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According to the annual Centers for Medicare and Medicaid Services Hospital Compare report, Ingham Regional Medical Center (IRMC) in Lansing, Michigan has an above-average heart failure mortality rate for patients receiving Medicare assistance. While the national rate is just over 11% for these patients, Ingham Regional’s heart failure death rate is 13.6%. The hospital is disputing the figures, claiming their internal tracking numbers differ significantly. The Hospital Compare report covers a three-year period and includes outcomes up to 30 days after a hospital admission.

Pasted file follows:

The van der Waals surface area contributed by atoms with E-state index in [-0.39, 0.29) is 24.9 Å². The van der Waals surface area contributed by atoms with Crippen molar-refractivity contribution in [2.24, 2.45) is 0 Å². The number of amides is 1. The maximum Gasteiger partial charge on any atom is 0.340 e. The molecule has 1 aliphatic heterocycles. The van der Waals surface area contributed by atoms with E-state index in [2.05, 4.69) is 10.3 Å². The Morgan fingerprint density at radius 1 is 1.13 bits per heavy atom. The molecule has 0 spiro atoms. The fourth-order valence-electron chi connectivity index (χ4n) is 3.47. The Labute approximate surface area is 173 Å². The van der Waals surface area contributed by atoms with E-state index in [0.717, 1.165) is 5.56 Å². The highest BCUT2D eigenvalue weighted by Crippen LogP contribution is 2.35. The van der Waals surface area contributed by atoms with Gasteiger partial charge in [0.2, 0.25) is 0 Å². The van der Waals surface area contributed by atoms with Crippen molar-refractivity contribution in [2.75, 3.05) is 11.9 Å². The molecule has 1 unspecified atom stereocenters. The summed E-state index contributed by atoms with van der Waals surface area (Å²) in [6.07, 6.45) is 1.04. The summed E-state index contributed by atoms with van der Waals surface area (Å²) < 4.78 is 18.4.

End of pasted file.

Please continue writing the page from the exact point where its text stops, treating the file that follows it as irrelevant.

The news is a blow to IRMC’s portrayal of itself as a leader in regional cardiac care. In addition, the hospital also faces stiff competition from Sparrow Heath System’s renewed focus on heart-related services. Sparrow’s heart failure death rate has improved and is now within the “acceptable” range, but it remains above the 11.3% national average.

While it seems shocking that Mid-Michigan’s two biggest (and most heavily-advertised) hospitals have sub-standard mortality rates, many highly regarded hospitals nationwide face the same issue. Objective data such as that contained in the Hospital Compare report are challenging the public’s notion of what makes a “good” hospital. Patient satisfaction and favorable outcomes would seem to go hand-in-hand, but the recent report suggests that this is not always the case.

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